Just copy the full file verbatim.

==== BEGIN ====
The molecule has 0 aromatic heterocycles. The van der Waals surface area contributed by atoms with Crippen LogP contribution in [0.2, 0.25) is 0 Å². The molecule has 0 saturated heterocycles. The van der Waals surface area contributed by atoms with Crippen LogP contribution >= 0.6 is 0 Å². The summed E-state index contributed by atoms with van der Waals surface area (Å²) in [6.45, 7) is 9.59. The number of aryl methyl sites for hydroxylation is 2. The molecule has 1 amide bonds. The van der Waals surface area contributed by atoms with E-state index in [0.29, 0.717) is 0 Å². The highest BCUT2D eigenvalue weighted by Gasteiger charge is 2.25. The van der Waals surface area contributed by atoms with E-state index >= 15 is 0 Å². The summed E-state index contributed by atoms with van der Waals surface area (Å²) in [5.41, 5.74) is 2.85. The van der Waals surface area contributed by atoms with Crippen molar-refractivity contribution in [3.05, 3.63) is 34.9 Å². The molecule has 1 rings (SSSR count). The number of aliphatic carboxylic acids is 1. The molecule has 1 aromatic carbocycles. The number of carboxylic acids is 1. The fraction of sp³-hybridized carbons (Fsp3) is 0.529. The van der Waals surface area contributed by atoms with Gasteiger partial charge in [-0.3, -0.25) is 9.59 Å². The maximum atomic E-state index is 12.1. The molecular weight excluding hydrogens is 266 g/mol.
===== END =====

The molecule has 0 aromatic heterocycles. The van der Waals surface area contributed by atoms with Crippen LogP contribution in [0.2, 0.25) is 0 Å². The molecule has 0 saturated heterocycles. The van der Waals surface area contributed by atoms with Crippen LogP contribution >= 0.6 is 0 Å². The summed E-state index contributed by atoms with van der Waals surface area (Å²) in [6.45, 7) is 9.59. The number of aryl methyl sites for hydroxylation is 2. The molecule has 1 amide bonds. The van der Waals surface area contributed by atoms with E-state index in [0.29, 0.717) is 0 Å². The highest BCUT2D eigenvalue weighted by Gasteiger charge is 2.25. The van der Waals surface area contributed by atoms with E-state index >= 15 is 0 Å². The summed E-state index contributed by atoms with van der Waals surface area (Å²) in [5.41, 5.74) is 2.85. The van der Waals surface area contributed by atoms with Crippen molar-refractivity contribution in [3.05, 3.63) is 34.9 Å². The molecule has 1 rings (SSSR count). The number of aliphatic carboxylic acids is 1. The molecule has 1 aromatic carbocycles. The number of carboxylic acids is 1. The fraction of sp³-hybridized carbons (Fsp3) is 0.529. The van der Waals surface area contributed by atoms with Gasteiger partial charge in [-0.3, -0.25) is 9.59 Å². The maximum atomic E-state index is 12.1. The molecular weight excluding hydrogens is 266 g/mol.